The truth is, owning a medium size dog can potentially be just as bad as owning a gas guzzling car. Unscooped poop gets carried by overland water contaminating our waterways. The U.S Center for Disease Control and Prevention (CDC) confirms that pet waste can spread parasites including hookworms, ringworms, tapeworms, and Salmonella. When infected dog poop comes into contact with your lawn, the poop will eventually “disappear”, but the parasite eggs can linger for years!
Cats aren’t off the hook either! Two million tons of cat litter gets sent to landfills each year, and most of it is not biodegradable.
It’s important to consider your pet’s carbon pawprint!
Here are a couple of tips on lowering your pet’s environmental impact:
Using biodegradable doggie bags to scoop your pet’s poop.
Green your kitty by using biodegradable litter made from sawmill scrap, waste from wheat or corn, or even recycled tires.
With the holiday season now over, the year’s largest waste period is in full swing. The largest item of waste being the Christmas Tree!
Did you know approximately 33 million live Christmas trees are sold in North America every year? So, what can we do to help?
Well, from December 26, 2013 through January 9, 2014 the City of Torrance will recycle Christmas trees as part of their curbside collection for those unable to use the green waste container.
To recycle unflocked Christmas trees curbside, remove all tinsel, ornaments and stands. Trees can be up to six (6) feet long without needing to be cut. Then, place the tree at the curb at least four feet from your automated containers by 7:00 a.m. on your regularly scheduled collection day between December 26, 2013, and January 9, 2014. A separate truck will collect the trees to use as mulch and landfill cover.
Another alternative for next holiday season is investing in an artificial tree that you can use for years and years. Not only will you save the environment a bit of grief, but you will also save money. Not to mention not having to think about throwing a whole tree away every January.
An Eco Friendly You!! Going plastic-free can be great for your personal health and your personal space.
There are many reasons to reduce the amount of plastic we buy. First, plastic is made from nonrenewable resources extracted in ways that pollute our air and water.
Second, plastic is made from chemicals, and some have been found to be toxic to both the environment and to human health, like hormone-disrupting bisphenol A (BPA) and phthalates. BPA is an industrial chemical that has been present in many hard plastic bottles and metal-based food and beverage cans since the 1960s.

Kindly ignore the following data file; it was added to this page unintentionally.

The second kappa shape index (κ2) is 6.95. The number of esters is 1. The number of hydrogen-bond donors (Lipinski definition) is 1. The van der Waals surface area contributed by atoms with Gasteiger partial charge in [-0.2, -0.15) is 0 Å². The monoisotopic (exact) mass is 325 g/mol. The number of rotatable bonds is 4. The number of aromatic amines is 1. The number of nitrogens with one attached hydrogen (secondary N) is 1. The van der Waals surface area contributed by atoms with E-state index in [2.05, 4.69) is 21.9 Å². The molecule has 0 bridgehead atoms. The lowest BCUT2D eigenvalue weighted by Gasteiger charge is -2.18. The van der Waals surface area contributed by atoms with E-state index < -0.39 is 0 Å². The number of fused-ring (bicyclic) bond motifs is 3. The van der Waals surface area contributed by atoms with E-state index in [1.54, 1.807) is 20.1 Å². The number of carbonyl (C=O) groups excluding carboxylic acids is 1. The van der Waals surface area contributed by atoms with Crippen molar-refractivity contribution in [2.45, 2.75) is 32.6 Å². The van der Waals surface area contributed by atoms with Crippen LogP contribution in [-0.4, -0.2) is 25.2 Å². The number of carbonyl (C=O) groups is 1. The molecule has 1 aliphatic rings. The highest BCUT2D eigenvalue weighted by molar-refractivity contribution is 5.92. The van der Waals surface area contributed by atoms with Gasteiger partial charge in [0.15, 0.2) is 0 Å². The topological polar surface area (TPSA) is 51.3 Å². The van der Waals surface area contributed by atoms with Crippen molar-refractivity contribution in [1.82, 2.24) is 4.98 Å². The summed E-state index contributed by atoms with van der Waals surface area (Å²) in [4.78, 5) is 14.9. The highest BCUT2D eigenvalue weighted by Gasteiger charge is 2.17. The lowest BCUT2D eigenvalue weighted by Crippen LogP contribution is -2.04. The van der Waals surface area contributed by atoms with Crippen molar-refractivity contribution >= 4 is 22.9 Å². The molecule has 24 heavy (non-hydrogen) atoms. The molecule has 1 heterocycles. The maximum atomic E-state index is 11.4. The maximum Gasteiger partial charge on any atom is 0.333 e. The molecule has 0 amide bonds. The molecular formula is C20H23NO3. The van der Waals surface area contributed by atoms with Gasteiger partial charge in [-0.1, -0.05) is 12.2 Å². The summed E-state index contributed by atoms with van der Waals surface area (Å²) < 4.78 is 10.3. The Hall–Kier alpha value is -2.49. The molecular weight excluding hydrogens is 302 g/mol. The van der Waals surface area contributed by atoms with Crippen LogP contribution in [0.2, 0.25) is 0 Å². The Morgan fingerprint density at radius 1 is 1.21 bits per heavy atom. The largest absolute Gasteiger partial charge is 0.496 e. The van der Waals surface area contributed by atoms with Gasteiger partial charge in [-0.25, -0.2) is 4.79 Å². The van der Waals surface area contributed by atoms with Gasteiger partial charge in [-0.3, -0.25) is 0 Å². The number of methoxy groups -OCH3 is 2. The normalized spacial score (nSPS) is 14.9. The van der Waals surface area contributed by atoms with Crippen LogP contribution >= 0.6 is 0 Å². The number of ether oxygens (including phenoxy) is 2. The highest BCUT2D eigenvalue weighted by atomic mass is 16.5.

On the basis of recent studies, both the National Toxicology Program at the National Institutes of Health and the Food and Drug Administration have some concern about the “potential effects of BPA on the brain, behavior, and prostate gland in fetuses, infants, and young children.”
A phthalate is a plasticizer that is added to plastics to increase their flexibility. Phthalates are found in everything from toys and food packaging to nail polish and wall coverings, and, according to the Environmental Working Group, they have been found to disrupt the endocrine system.
Lastly, single-use disposable plastics live forever in landfills and very few types of plastic are widely recycled.
With that in mind, here are some practical ways to reduce your plastic use:
Bring your own bag. When making your shopping list, always add a reminder to bring your own bags with you to the store. Even before heading to the mall, remember to bring a bag so you don’t have to use any of the plastic store bags. I found this great tip from Rodale.com: “If you forget your reusable bags, carry your items out by hand. After doing that a few times, you’ll probably NEVER forget your bags again.”
Of the 380 billion disposable plastic bags used each year in the U.S., only 1% are recycled.
Stop carelessly tossing rubber bands and start reusing them with the help of these inspirational ideas.
We each accumulate a fair number of rubber bands. They are wrapped around our mail, the broccoli we buy in stores or at farmers markets, the newspapers delivered to our homes and many other everyday items. Rubber bands are not compostable or recyclable, but don’t throw them away because they can be reused.